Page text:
singularity build --fakeroot <image_name>.sif <def_filename>.def 

Alternatively, you can just pull the mpich 4 image distributed by us and build on top of it

singularity pull oras://

Running Singularity container on Polaris

Example submission script on Polaris

To run a container on Polaris you can use the submission script described here. Below we have described the submission script for your understanding.

First we define our job and our script takes the container name as an input parameter.

#PBS -l select=2:system=polaris
#PBS -q debug
#PBS -l place=scatter
#PBS -l walltime=0:30:00
#PBS -l filesystems=home:grand
#PBS -A <project_name>

We move to current working directory and enable network access at run time by setting the proxy. We also load singularity.

# SET proxy for internet access
module load singularity
export HTTP_PROXY=
export http_proxy=
export https_proxy=

This is important for system (Polaris - Cray) mpich to bind to containers mpich. Set the following environment variables

module load cray-mpich-abi

Set the number of ranks per node spread as per your scaling requirements

# MPI example w/ 16 MPI ranks per node spread evenly across cores

Finally launch your script

echo C++ MPI
mpiexec -hostfile $PBS_NODEFILE -n $PROCS -ppn $PPN singularity exec -B /opt -B /var/run/palsd/ $CONTAINER /usr/source/mpi_hello_world

echo Python MPI
mpiexec -hostfile $PBS_NODEFILE -n $PROCS -ppn $PPN singularity exec -B /opt -B /var/run/palsd/ $CONTAINER python3 /usr/source/

The job can be submitted using:

qsub -v CONTAINER=mpich-4_latest.sif

Available containers

If you just want to know what containers are available, here you go.

  • For running mpich/MPI containers on Polaris, it can be found here
  • For running databases on Polaris. It can be found here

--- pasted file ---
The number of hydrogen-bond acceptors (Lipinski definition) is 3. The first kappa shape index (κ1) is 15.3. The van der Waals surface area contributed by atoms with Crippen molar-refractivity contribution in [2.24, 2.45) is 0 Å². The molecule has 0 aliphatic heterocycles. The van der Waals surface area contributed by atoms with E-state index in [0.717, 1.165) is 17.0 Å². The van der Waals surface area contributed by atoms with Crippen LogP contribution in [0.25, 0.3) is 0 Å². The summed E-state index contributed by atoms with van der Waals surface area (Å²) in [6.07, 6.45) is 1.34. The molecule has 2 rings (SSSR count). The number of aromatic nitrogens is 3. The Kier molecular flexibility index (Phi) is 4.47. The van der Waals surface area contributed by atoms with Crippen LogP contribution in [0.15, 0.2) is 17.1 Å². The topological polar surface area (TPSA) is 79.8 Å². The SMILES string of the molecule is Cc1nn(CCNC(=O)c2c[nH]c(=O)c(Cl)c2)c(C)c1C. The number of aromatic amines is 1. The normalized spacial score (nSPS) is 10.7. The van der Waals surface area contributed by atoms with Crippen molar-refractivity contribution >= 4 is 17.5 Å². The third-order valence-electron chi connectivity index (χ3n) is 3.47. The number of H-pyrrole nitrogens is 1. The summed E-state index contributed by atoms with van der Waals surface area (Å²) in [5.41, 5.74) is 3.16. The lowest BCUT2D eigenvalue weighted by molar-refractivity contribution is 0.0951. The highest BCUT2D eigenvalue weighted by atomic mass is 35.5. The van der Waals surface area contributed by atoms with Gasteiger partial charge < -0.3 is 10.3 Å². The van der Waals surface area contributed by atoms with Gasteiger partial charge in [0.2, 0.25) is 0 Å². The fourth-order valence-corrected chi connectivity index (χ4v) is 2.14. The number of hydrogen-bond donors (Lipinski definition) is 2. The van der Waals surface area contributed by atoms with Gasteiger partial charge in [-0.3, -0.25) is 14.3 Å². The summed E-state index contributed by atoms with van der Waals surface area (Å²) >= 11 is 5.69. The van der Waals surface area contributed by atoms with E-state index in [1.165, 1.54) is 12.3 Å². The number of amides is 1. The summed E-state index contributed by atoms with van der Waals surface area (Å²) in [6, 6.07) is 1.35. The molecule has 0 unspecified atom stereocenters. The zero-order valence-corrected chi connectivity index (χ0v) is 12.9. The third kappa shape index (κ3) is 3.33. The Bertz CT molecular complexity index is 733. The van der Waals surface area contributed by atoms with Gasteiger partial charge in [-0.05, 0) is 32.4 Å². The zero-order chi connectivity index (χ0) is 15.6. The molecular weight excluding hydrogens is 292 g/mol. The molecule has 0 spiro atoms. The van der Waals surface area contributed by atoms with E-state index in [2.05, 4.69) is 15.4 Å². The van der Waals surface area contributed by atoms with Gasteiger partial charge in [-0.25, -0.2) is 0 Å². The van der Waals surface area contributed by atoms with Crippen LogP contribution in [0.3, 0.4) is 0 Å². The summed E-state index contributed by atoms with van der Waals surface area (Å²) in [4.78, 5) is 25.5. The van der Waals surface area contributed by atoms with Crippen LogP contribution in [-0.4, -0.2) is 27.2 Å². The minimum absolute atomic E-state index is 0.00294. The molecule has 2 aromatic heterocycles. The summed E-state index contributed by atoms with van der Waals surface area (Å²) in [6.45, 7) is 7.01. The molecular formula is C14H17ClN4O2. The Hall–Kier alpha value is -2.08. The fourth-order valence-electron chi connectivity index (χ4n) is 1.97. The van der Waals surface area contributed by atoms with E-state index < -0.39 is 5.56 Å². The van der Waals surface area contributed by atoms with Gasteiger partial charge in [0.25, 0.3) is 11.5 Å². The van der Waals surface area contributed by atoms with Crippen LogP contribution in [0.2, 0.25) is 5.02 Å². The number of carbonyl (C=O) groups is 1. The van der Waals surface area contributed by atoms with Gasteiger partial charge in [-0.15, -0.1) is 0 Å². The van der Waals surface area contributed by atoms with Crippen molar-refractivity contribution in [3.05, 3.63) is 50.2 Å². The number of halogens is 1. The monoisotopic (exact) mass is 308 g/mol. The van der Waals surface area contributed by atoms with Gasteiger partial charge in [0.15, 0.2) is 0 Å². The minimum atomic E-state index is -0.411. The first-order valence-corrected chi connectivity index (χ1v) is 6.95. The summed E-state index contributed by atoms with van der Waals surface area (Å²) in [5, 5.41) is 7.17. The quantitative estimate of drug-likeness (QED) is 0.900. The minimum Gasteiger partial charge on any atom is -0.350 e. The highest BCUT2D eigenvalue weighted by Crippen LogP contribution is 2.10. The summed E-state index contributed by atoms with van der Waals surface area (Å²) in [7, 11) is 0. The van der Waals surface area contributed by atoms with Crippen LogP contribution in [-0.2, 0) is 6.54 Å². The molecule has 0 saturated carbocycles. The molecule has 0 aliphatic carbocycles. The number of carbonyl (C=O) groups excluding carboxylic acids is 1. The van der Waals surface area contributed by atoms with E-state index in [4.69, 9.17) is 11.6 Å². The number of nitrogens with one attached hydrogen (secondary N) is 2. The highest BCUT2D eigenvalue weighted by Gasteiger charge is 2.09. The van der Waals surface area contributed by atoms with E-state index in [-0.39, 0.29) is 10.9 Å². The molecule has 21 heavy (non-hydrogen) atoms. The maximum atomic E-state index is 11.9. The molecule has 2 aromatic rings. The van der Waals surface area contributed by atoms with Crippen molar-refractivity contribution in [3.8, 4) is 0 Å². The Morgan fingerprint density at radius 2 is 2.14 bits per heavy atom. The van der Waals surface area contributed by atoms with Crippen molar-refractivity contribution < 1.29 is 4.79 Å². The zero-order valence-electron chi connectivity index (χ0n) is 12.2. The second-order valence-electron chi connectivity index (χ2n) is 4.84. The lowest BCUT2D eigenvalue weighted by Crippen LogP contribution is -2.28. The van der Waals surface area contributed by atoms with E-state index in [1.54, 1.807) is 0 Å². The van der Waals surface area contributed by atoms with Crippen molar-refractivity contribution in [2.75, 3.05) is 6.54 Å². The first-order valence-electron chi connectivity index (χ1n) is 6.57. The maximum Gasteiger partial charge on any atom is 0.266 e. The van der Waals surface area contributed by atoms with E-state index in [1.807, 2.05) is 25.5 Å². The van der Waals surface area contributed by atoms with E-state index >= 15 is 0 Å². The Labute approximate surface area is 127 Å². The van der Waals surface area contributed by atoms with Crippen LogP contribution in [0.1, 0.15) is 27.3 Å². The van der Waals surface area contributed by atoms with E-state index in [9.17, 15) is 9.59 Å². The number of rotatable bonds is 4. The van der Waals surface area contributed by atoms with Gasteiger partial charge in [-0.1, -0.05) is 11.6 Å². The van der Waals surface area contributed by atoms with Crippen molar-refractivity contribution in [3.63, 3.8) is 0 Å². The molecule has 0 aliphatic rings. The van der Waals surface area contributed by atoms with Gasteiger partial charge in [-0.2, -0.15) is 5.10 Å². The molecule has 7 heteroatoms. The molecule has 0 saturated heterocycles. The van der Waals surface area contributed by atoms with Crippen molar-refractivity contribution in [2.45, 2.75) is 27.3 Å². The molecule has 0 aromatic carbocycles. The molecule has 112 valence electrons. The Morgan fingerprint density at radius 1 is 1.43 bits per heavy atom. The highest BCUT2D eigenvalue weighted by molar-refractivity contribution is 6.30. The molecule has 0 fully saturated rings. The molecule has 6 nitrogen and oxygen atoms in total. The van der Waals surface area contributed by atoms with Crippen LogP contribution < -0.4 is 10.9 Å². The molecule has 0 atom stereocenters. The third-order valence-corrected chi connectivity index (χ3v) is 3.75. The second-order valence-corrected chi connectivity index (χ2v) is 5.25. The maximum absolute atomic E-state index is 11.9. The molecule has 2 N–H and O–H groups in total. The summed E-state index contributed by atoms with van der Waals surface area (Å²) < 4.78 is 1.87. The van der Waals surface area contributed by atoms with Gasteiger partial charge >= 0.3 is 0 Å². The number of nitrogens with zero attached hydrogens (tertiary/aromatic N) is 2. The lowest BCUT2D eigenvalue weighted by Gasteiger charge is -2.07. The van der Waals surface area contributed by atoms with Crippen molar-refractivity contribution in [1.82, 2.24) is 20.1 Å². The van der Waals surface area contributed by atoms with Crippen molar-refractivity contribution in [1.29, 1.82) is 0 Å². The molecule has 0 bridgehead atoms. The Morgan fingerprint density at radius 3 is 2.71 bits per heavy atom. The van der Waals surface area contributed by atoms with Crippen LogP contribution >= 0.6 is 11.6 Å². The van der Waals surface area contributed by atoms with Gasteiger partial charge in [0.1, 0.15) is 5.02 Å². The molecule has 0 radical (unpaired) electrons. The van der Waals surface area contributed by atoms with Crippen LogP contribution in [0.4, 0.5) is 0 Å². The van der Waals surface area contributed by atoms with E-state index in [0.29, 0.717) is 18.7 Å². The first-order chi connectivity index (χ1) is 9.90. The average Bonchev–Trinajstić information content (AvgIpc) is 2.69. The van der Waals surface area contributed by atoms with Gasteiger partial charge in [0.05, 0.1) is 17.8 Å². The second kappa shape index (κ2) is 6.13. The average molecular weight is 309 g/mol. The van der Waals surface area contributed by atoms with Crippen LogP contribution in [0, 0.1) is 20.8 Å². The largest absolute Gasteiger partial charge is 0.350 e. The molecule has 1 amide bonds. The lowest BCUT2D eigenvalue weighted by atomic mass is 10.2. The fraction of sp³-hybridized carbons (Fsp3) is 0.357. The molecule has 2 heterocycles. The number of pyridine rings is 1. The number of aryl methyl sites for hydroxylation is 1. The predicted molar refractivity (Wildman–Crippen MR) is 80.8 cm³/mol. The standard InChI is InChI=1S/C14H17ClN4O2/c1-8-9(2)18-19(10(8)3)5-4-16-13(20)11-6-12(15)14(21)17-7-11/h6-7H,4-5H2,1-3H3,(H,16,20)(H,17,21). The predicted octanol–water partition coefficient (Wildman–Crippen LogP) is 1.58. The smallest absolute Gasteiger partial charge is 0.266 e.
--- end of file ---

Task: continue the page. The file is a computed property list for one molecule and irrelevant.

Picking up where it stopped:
• For using shpc - that allows for running containers as modules. It can be found here
  • Some containers are found in /soft/containers

The latest containers are updated periodically. If you have trouble using containers, or request a newer or a different container please contact ALCF support at [email protected].


  1. Permission Denied Error: One may get a permission denied error during the build process, due to a nasty permission setting, quota limitations, or simply due to an unresolved symbolic link. You can try one of the solutions below:

    • Check your quota and delete any unnecessary files.
    • Clean-up singularity cache, ~/.singularity/cache, and set the singularity tmp and cache directories as below:
      export SINGULARITY_TMPDIR=/tmp/singularity-tmpdir
      export SINGULARITY_CACHEDIR=/tmp/singularity-cachedir/
    • Make sure you are not on a directory accessed with a symlink, i.e. check if pwd and pwd -P returns the same path.
    • If any of the above doesn't work, try running the build in your home directory.
  2. Mapping to rank 0 on all nodes: This is mainly due to container mpich not binding to system mpich. It is imperative for the container to have mpich which can bind dynamically to system mpich at runtime. Ensure your submission script has the following variables and modules loaded (see below). If this does not resolve, ensure the containers mpich is built with the '--disable-wrapper-rpath' flag. Please refer to this link to find examples of building a mpich based container from scratch and running on Polaris.

module load cray-mpich-abi
singularity exec -B /opt -B /var/run/palsd/
  1. not found: This may be due to mpich binding to the wrong system mpich. Try removing .conda & .cache & .local folders from your home directory. Also rebuild your container and try again.

  2. Containers built with openmpi may not work correctly. Please ensure your container is built with mpich and the base image is of Debian architecture (For e.g. Ubuntu) image.